Madison County commissioners plan to roll back their tax rates slightly in 2014, but the group may also need to dig into county cash reserves to balance the 2015 budget.
The board of commissioners has heard budget requests from county department heads and constitutional officer in recent weeks, with many asking for pay increases for their employees. However, the BOC has yet to finalize a budget and will meet again Aug. 20 and 22 at 9 a.m. both days in the county government complex.
As of this week, the 2015 budget includes an approximate $1.1 million shortfall between projected revenues ($13.1 million) and expenses ($14.28 million).
The county’s digest, its overall property value, is up slightly this year, which means the board would bring in increased property tax revenues if it leaves its tax rates the same as last year. By law, this would require three public hearings and advertisements to announce a tax increase. The school board is keeping its tax rate steady this year and is holding hearings to announce a tax increase due to the slight digest increase.
But the BOC plans to roll back tax rates for incorporated (within cities) and unincorporated (outside of cities) to slightly reduce its projected income from local taxes, from $6,64,159 last year to $6,558,771 this year. Tax bills are expected to go out in October and be due some time in December. This year’s tax revenue will be used to fund next year’s county budget.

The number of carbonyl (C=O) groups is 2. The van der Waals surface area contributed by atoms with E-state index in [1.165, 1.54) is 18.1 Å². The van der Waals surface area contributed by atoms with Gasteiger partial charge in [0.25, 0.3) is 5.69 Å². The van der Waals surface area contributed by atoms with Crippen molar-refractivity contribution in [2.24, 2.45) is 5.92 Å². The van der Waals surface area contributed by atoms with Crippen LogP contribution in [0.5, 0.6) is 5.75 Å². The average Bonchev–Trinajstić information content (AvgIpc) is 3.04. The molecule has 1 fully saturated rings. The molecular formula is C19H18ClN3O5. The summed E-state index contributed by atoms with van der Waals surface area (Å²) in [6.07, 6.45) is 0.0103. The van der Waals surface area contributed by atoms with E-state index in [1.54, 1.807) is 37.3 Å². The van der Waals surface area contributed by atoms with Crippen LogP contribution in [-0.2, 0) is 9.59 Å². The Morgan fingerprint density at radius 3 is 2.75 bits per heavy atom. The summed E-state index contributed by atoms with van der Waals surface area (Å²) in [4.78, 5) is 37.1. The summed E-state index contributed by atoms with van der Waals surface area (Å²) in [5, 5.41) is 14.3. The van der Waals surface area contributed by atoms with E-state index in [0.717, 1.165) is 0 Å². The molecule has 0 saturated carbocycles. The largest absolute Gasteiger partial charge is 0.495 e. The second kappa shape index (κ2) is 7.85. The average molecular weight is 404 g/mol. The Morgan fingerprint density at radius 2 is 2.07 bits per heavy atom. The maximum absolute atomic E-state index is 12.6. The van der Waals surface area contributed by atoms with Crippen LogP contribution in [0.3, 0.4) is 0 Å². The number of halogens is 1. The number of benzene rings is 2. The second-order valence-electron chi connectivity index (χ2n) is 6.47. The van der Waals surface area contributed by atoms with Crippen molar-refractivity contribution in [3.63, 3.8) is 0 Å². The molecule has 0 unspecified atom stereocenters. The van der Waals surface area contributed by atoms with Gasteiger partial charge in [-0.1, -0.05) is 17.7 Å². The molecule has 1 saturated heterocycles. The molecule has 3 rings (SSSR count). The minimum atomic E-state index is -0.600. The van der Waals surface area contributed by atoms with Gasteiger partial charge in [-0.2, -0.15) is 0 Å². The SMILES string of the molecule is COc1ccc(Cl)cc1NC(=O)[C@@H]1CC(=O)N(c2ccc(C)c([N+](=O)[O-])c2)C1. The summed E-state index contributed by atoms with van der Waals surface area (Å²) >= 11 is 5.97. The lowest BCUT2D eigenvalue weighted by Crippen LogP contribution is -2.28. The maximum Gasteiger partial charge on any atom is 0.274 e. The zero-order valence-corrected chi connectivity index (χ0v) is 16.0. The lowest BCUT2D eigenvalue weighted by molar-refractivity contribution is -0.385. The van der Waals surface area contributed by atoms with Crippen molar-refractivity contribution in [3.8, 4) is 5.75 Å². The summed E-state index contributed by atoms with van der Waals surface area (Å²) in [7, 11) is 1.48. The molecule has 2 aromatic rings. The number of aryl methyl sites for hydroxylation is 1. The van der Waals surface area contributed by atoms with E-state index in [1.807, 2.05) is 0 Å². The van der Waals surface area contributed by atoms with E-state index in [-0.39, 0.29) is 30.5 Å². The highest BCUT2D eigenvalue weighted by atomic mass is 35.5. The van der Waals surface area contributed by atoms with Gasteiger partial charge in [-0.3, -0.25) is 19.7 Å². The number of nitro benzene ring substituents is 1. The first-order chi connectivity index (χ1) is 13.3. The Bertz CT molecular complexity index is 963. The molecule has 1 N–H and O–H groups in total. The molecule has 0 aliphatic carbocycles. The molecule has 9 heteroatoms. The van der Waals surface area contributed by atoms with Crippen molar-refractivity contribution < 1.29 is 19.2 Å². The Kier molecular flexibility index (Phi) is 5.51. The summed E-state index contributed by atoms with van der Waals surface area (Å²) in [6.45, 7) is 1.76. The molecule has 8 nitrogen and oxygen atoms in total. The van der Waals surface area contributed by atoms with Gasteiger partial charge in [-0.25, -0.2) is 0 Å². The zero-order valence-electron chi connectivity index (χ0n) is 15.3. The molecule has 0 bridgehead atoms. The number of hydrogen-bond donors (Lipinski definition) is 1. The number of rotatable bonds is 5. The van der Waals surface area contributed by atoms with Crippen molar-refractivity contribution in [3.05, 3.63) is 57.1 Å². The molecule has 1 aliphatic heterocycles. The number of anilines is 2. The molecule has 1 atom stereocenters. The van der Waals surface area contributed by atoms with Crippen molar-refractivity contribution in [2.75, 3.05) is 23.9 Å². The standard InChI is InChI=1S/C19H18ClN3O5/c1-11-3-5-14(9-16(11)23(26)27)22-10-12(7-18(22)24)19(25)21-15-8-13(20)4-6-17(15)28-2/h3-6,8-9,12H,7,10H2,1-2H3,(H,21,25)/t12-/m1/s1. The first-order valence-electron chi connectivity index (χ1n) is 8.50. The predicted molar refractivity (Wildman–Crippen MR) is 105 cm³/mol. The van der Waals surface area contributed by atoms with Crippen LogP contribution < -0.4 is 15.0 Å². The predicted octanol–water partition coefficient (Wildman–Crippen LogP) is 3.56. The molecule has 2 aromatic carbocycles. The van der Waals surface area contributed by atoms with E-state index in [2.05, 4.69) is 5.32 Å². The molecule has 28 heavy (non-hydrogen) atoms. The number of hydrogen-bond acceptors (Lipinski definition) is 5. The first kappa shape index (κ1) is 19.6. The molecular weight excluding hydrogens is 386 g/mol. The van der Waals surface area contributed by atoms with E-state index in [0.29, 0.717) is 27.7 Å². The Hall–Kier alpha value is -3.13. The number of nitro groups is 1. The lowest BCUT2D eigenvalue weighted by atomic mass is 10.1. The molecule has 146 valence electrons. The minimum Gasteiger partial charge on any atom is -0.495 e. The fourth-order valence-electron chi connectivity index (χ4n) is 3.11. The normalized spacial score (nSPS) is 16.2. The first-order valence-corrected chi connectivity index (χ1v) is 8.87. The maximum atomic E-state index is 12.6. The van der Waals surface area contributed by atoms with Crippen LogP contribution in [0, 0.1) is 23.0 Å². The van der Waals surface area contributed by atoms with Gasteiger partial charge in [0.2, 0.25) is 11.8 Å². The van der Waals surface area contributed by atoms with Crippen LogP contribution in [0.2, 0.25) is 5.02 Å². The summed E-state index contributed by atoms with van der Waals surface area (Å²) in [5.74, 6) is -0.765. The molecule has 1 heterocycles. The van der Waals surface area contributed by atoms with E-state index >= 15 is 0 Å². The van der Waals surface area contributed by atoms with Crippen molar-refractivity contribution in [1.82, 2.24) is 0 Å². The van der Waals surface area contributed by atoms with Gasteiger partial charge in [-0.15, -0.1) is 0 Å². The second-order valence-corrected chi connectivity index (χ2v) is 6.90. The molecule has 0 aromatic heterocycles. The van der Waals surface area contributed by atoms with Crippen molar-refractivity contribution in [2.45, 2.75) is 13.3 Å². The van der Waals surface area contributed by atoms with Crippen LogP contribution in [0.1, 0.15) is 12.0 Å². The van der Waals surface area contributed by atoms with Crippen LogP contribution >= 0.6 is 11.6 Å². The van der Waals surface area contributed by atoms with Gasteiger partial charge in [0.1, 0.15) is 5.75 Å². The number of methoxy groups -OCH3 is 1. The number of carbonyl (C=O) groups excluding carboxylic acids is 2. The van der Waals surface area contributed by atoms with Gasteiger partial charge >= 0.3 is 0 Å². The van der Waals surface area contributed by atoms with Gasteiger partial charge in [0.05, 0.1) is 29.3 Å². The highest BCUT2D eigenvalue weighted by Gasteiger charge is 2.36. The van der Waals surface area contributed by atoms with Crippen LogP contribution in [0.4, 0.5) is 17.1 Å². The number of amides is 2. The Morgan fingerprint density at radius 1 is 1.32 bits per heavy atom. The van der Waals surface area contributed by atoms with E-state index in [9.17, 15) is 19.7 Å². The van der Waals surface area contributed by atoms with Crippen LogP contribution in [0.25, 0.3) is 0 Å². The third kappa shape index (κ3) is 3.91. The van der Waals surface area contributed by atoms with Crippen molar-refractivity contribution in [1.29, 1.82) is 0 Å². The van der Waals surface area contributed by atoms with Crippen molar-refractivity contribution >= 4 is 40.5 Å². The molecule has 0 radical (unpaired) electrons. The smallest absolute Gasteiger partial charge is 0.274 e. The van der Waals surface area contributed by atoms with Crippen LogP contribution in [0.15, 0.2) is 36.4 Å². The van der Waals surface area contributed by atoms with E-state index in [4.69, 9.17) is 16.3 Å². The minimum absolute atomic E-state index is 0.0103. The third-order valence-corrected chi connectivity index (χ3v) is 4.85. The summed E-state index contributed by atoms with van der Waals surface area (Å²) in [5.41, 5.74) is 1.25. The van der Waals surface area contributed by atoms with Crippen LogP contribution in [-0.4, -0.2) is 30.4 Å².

County commission chairman Anthony Dove said Monday that board members will face a decision on how much to cut out of projected expenses and how much to pull from reserves to balance the budget. He said balancing a $1.1 million shortfall would require massive cuts and perhaps elimination of departments. The board has faced this outlook several times in recent years and decided each time to pull from county cash reserves to balance the budget.
He said the county won’t have a clear picture of projected reserves until October, but he estimated that the county would have roughly $3 million left in reserves if it pulled just over $1 million out of the reserves this year to balance the 2015 budget.
Dove noted that the county has traditionally aligned its cost-of-living raises with the state. This year, the Georgia government reinstated a one-percent raise for its employees. That means Madison County’s constitutionally elected officers must receive that raise by law. So, the county government has always provided the same for its employees, instead of giving that required raise just to elected officials and not workers. That one-percent employee pay increase is factored into the projected 2015 budget.